Jain has a distinctly 21st century origin story: born in France and raised in (mostly) the United Arab Emirates and the Congo, the 23-year-old singer is a true product of multiculturalism; her music is influenced in equal parts by French techno and African rhythms. DJ and #WeirdTwitter savant Jaden Smith certainly took notice of her, featuring her track "Makeba" on his Beats 1 show, MSFTS Frequency on October 10.
To recap: Jain—a child of the world—wrote an ear-worm about South African singer, civil rights leader, and Mama Africa herself, Miriam Makeba, that caught the attention of Will Smith's son, who then broadcast the song live to over 100 countries via internet radio. Peak 2015.
But Jaden isn't the only one taking notice: Jain has amassed quite the following over in Europe, particularly in her native France, Russia, as well as Poland, where her lead single "Come" has been featured in a TV spot for Polsat, one of the country’s biggest TV channels. The comments on her YouTube videos read like a modern-day Rosetta Stone of fans singing her praises.
At first blush, “Makeba” might be flagged as ‘#problematic’ by U.S. listeners for cultural appropriation by a neo-colonialist. While Jain has roots in Madagascar—Jain herself is white-passing and describes herself as “white.” But in a conversation with The FADER, it becomes clear that her art comes from a place of experience and appreciation, not only for the African continent, but for its kaleidoscope of cultures, art, and music. Even the title of her forthcoming album, Zanaka, is a Malagasy word used to describe a child who has not yet reached adolescence; Jain is fully aware that she has a lot of learning and growing up to do yet.
The chanteuse spoke to The FADER via email about her diverse upbringing, Miriam Makeba’s influence on her, and how she would respond to claims of cultural appropriation.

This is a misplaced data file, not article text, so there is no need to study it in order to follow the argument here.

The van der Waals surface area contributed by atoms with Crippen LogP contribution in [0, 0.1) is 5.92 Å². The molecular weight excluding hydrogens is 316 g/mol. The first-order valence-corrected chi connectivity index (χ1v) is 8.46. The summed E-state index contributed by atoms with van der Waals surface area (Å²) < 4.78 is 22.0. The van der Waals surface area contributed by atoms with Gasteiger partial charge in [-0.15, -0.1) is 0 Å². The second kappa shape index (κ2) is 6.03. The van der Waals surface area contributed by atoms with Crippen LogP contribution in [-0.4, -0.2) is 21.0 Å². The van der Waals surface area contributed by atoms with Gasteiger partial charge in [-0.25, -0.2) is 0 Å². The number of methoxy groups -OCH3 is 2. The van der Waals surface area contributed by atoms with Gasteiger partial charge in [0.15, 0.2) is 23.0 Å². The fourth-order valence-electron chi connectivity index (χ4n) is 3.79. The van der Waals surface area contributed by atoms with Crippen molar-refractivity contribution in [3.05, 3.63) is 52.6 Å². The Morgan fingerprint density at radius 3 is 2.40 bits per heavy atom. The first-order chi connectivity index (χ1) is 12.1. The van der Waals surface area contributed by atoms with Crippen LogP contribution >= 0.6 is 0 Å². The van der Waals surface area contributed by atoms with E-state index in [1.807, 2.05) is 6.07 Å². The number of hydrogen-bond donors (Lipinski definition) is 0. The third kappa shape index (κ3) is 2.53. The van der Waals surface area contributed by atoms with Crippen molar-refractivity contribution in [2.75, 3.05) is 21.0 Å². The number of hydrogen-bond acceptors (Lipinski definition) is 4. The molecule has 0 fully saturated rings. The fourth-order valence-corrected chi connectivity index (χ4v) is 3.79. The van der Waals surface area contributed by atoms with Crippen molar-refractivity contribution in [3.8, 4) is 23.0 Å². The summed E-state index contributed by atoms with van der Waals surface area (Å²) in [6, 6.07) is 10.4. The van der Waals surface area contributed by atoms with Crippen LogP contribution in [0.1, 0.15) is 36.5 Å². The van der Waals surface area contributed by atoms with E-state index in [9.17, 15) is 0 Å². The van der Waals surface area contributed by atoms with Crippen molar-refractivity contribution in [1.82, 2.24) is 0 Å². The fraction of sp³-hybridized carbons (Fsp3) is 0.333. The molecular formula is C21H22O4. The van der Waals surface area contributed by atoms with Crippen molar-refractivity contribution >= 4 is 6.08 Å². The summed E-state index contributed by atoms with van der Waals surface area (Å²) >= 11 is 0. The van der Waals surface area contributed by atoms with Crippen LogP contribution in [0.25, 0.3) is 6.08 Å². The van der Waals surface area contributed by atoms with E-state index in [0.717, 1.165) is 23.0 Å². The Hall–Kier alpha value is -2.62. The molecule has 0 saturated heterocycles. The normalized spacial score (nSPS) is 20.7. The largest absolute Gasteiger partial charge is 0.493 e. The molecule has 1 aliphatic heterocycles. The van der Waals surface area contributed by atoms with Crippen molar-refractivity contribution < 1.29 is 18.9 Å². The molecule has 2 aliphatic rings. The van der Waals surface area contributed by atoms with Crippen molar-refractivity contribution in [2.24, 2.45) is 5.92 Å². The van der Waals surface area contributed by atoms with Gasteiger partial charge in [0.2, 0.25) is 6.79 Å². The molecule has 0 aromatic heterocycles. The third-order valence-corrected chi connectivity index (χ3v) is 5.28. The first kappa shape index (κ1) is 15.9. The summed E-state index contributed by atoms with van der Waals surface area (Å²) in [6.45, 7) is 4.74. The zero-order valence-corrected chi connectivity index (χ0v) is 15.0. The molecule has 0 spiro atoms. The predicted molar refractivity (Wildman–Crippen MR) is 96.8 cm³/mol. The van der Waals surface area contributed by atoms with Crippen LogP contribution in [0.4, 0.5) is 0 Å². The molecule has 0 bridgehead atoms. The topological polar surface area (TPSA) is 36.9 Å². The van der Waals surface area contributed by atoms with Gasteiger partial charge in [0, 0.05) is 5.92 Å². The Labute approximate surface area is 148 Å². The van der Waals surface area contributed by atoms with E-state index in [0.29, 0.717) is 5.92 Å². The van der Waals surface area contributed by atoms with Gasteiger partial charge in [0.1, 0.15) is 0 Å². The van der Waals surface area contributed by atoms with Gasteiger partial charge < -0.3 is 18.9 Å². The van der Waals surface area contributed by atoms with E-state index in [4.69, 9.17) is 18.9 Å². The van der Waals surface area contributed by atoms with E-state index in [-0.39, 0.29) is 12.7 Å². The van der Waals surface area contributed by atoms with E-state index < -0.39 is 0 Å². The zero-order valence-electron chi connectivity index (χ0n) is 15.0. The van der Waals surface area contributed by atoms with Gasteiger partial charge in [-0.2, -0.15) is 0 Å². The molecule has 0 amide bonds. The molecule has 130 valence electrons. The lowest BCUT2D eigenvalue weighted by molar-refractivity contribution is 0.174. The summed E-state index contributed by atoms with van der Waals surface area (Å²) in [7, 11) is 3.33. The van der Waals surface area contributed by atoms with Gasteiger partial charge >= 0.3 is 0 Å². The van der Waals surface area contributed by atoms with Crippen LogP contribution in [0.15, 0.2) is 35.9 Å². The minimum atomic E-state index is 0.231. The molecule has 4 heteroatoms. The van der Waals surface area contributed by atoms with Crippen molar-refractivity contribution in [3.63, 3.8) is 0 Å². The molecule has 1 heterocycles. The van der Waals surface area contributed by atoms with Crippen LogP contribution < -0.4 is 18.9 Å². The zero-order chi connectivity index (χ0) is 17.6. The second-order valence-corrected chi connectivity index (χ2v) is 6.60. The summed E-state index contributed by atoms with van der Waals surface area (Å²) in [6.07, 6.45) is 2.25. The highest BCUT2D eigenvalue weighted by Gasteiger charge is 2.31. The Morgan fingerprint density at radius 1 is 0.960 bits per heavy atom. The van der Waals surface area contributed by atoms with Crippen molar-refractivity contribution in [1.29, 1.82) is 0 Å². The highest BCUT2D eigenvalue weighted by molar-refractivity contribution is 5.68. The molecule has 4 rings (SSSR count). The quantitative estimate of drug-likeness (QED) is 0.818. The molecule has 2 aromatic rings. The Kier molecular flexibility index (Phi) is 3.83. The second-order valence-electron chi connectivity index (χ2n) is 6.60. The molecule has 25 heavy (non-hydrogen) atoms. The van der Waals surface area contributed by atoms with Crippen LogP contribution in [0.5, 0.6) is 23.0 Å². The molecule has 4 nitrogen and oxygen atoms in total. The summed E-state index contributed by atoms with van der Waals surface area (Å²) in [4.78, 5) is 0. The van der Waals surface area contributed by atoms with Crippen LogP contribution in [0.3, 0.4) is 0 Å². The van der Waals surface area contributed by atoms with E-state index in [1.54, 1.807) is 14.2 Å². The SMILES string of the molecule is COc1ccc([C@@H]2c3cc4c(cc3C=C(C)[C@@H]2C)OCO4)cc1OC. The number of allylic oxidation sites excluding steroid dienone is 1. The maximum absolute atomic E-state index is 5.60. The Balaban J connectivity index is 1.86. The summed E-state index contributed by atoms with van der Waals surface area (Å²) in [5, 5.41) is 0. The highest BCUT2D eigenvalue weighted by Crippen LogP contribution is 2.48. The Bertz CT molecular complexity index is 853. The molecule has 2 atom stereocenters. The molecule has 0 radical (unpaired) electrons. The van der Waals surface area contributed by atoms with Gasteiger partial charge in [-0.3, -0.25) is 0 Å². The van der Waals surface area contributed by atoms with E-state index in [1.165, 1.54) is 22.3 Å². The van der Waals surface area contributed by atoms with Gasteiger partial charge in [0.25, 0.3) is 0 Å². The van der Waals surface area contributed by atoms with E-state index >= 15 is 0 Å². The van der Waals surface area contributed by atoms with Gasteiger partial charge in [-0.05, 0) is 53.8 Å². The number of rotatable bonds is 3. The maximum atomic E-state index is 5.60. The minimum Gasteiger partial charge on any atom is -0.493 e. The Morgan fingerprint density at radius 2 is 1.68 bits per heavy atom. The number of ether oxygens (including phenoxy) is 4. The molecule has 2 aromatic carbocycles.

When did you start making music?
When I was nine, my family and I moved to Dubai. There I studied an Arabic percussion instrument called the darbuka or the tabla. Percussion was my first introduction to music. Then from the age of 14 to 17 years old I lived in the Congo in a small town called Pointe Noire; that's where I made my first songs. After my graduation in Abu Dhabi, I moved to Paris, to attend art school…When I was in the south of France, in a town called Pau, I began making music by taking drum lessons for two years, and Arabic lessons while I was in Dubai. That's where it all started, really. With rhythm. But I really started to make my own songs in the Congo, at the age of 15-16 , because I really felt the need to express myself, to sing what I was living. Back there I met a really important man for me: a Congolese beat-maker named Mister Flash who taught me how to record myself at home, and gave me my first music software—FruityLoops—so I could put my songs on Myspace. So that's where I really started music.
How are you so well-traveled for your age? Where else have you been and how have your travels influenced you?